He and his wife, entertainment lawyer Susan Abramovitch, have two young children, Sadie and Louis.


( when i heard he was quitting on the radio i just about wanted to jump out of my car and do cart wheels , this news totally made my day . Bryant will not be missed , good bye and good riddens )

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PostPosted: Sat May 23, 2009 6:19 pm    Post subject: Reply with quote

I suppose he would not be able to rise in the ranks.

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PostPosted: Sun May 24, 2009 1:31 pm    Post subject: Reply with quote

SFrank85 wrote:
I suppose he would not be able to rise in the ranks.

His leaving should make 'pit-bulls' happy :lol: '

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PostPosted: Sun May 24, 2009 4:11 pm    Post subject: Reply with quote

LOL, Yep, and I'm one of them. The senseless slaughter of 4K dogs is on his and Longnose McGuinty's shoulders.
Wouldn't be suprised if a full page ad runs in the papers prior to the election with a pic of each and every one of them.
I always had the sense that this doofus was braindead, even his babbling on the tely was almost incoherent.
Now he's going to work with Miller and his cronies? Ouch, from one group of losers to another.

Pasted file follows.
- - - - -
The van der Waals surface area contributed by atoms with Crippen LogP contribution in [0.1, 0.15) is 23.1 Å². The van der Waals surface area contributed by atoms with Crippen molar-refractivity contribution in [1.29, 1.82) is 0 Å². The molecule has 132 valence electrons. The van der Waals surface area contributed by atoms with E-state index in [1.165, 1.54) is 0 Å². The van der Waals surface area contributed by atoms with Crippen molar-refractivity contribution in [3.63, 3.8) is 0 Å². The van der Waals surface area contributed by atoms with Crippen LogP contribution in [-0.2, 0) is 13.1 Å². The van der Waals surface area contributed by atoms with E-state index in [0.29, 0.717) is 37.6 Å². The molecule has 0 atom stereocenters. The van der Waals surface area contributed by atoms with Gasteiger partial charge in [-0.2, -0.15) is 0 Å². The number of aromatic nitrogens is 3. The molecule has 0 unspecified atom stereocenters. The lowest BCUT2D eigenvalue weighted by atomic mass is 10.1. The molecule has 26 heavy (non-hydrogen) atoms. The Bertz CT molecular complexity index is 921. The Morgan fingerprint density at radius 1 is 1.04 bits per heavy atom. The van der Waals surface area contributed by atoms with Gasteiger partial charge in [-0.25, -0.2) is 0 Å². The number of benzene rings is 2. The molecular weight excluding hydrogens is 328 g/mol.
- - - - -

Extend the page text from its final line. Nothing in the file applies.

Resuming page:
Happy he's gone :P

Joined: 02 Mar 2009
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PostPosted: Mon May 25, 2009 8:02 am    Post subject: Reply with quote

Notorious speech cited in reasons Bryant quitting

Michael Bryant will become president and CEO of Invest Toronto
'Reverse Reaganomics' presentation may have led to political demise of Ontario economic development minister

Robert Silver: Bryant quits, life goes on
Article Comments By Jeff Gray

From Monday's Globe and Mail, Monday, May. 25, 2009 08:43AM EDT

As his government grapples with the ailing economy, Ontario Premier Dalton McGuinty has lost his economic development minister, Michael Bryant, in a move blamed both on a notorious speech Mr. Bryant gave espousing “reverse Reaganomics” and on his leadership ambitions.

The outspoken and witty Mr. Bryant confirmed over the weekend that he was leaving cabinet, resigning his seat as an MPP for the Toronto riding of St. Paul's to become president and CEO of Toronto Mayor David Miller's new economic development corporation, Invest Toronto.

Mr. Bryant – who said in a statement that his last day in cabinet was Monday – and the mayor have scheduled a news conference for Monday afternoon to discuss Mr. Bryant's new job.

A source close to the Premier's Office said that Mr. Bryant's wave-making speech given to at least two audiences earlier this month played a major role in his departure, clearly upsetting a Premier who prefers his ministers take a more subdued role.

In a PowerPoint presentation laden with catchphrases and a liberal dose of humour, Mr. Bryant said

Ontario needs to step up with incentives and cash for private companies as it faces massive competition from the billions in handouts from both Washington and the governments of U.S. states, reversing the generation-long withdrawal of governments from the marketplace started by President Ronald Reagan.